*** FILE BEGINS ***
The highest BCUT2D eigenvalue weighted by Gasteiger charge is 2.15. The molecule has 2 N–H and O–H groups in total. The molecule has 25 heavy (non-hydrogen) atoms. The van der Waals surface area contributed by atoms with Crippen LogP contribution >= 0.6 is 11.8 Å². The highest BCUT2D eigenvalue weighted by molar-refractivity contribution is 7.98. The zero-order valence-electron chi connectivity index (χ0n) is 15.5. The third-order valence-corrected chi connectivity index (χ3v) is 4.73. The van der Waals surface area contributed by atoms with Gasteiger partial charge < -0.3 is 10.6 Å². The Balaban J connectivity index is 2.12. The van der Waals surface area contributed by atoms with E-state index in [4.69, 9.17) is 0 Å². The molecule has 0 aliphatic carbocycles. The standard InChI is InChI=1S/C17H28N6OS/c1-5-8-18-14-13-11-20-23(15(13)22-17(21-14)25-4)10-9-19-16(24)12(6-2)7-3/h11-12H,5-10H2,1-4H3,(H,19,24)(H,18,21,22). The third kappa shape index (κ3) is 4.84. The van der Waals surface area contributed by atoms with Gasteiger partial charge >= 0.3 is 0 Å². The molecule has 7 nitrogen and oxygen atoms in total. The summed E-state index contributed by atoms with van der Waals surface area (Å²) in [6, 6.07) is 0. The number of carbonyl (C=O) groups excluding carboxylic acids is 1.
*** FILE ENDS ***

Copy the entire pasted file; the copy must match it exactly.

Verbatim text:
The highest BCUT2D eigenvalue weighted by Gasteiger charge is 2.15. The molecule has 2 N–H and O–H groups in total. The molecule has 25 heavy (non-hydrogen) atoms. The van der Waals surface area contributed by atoms with Crippen LogP contribution >= 0.6 is 11.8 Å². The highest BCUT2D eigenvalue weighted by molar-refractivity contribution is 7.98. The zero-order valence-electron chi connectivity index (χ0n) is 15.5. The third-order valence-corrected chi connectivity index (χ3v) is 4.73. The van der Waals surface area contributed by atoms with Gasteiger partial charge < -0.3 is 10.6 Å². The Balaban J connectivity index is 2.12. The van der Waals surface area contributed by atoms with E-state index in [4.69, 9.17) is 0 Å². The molecule has 0 aliphatic carbocycles. The standard InChI is InChI=1S/C17H28N6OS/c1-5-8-18-14-13-11-20-23(15(13)22-17(21-14)25-4)10-9-19-16(24)12(6-2)7-3/h11-12H,5-10H2,1-4H3,(H,19,24)(H,18,21,22). The third kappa shape index (κ3) is 4.84. The van der Waals surface area contributed by atoms with Gasteiger partial charge >= 0.3 is 0 Å². The molecule has 7 nitrogen and oxygen atoms in total. The summed E-state index contributed by atoms with van der Waals surface area (Å²) in [6, 6.07) is 0. The number of carbonyl (C=O) groups excluding carboxylic acids is 1.